China has become the major destination for eucalyptus chips from Australia with record-high shipments in 2015, according to new research from forest industry consulting firm Wood Resources International.
Eucalyptus chip export volumes from Australia were up 15% in 2015 year-over-year to reach a record-high of 5.2m tonnes, valued at almost one billion Australian dollars. Shipments have increased for three consecutive years and were in 2015 about 58% higher than they were in 2012.
The major development in wood chip trade during past few years has been the increase in exports of hardwood chips to China. Back in 2010, chip shipments to China only accounted for about 13% of the total export volume from Australia.
In 2015, however, more than half of the chip exports were destined for China and the country has surpassed Japan as the major destination for Australian Eucalyptus chips, as reported in the Wood Resource Quarterly (WRQ).
Major chip-supplying countries
In the past Japan was the major consumer of hardwood chips from Australia, accounting for 80% of the export volume as late as 2010. Over the past five years, export volumes have fallen from about 3.6m tonnes in 2010 to an estimated 1.9m tonnes in 2015.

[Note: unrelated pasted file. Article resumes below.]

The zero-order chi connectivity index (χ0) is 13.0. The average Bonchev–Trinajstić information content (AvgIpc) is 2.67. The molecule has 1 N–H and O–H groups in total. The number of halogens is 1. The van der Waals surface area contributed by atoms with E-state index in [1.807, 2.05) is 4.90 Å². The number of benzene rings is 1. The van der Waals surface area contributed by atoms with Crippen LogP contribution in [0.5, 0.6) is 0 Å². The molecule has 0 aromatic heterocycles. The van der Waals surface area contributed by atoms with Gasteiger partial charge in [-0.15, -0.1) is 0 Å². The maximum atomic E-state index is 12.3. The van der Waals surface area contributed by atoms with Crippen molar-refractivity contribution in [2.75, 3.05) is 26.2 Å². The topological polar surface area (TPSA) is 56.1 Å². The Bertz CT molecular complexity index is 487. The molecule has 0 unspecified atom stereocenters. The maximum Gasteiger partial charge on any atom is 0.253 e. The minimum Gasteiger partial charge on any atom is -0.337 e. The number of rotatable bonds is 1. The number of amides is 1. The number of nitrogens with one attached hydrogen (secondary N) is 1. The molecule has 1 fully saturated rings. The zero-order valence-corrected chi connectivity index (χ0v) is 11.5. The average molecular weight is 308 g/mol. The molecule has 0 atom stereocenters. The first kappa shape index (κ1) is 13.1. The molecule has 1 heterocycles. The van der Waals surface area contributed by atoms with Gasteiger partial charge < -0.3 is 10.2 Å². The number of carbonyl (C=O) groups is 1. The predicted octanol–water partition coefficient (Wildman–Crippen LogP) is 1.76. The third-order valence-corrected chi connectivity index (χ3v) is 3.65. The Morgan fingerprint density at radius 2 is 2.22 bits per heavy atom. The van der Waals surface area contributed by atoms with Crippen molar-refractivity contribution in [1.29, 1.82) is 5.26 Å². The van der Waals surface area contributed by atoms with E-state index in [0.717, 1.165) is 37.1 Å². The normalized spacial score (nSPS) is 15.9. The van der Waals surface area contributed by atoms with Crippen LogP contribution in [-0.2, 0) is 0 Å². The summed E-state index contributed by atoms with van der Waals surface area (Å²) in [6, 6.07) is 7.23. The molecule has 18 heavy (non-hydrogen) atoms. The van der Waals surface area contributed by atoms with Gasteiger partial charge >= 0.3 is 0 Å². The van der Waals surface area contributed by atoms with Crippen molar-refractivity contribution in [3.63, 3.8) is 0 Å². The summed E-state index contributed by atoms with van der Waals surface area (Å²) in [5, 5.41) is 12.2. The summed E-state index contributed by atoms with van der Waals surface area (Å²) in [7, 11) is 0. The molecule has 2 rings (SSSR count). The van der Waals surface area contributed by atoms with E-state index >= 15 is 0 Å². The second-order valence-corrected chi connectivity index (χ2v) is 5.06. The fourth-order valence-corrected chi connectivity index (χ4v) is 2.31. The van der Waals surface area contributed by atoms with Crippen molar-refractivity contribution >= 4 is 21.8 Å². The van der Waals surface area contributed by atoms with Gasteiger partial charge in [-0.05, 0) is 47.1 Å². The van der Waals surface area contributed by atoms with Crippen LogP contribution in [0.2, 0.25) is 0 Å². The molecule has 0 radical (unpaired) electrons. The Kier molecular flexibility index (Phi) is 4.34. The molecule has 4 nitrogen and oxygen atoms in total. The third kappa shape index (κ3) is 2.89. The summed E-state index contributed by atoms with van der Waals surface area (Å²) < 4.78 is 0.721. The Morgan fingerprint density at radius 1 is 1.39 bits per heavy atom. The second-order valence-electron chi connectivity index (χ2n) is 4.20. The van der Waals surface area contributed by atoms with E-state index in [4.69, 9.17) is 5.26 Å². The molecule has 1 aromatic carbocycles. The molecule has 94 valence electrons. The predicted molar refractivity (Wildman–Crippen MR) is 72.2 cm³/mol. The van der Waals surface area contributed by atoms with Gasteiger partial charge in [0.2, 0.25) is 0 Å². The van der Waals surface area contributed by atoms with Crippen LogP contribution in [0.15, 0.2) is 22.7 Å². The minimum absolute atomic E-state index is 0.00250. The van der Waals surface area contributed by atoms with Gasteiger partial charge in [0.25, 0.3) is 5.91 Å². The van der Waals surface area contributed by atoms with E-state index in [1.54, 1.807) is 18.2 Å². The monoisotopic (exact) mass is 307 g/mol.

Australia has not only increased shipments the past few years, climbing from being the world's fourth largest exporter of hardwood chips in 2012 to trail only Vietnam in 2015 in terms of total exports.
About a third of the world's traded hardwood chips are currently originating from Eucalyptus plantation forests in Australia. Other major chip-supplying countries include Vietnam, Chile, Thailand, South Africa, Indonesia and Brazil.
Another noteworthy development is how the costs for Australian chips delivered to pulp mills in China and Japan have changed over the past few years.
During much of the period from 2011 to 2013, the price discrepancy for chips landed in China were about $50/oven-dry tonnes lower than chips delivered to Japan.
However, since early 2014 the delivered costs converged between the major consuming countries of Australian hardwood fibre, and they have remained practically the same since then only changing marginally in 2015.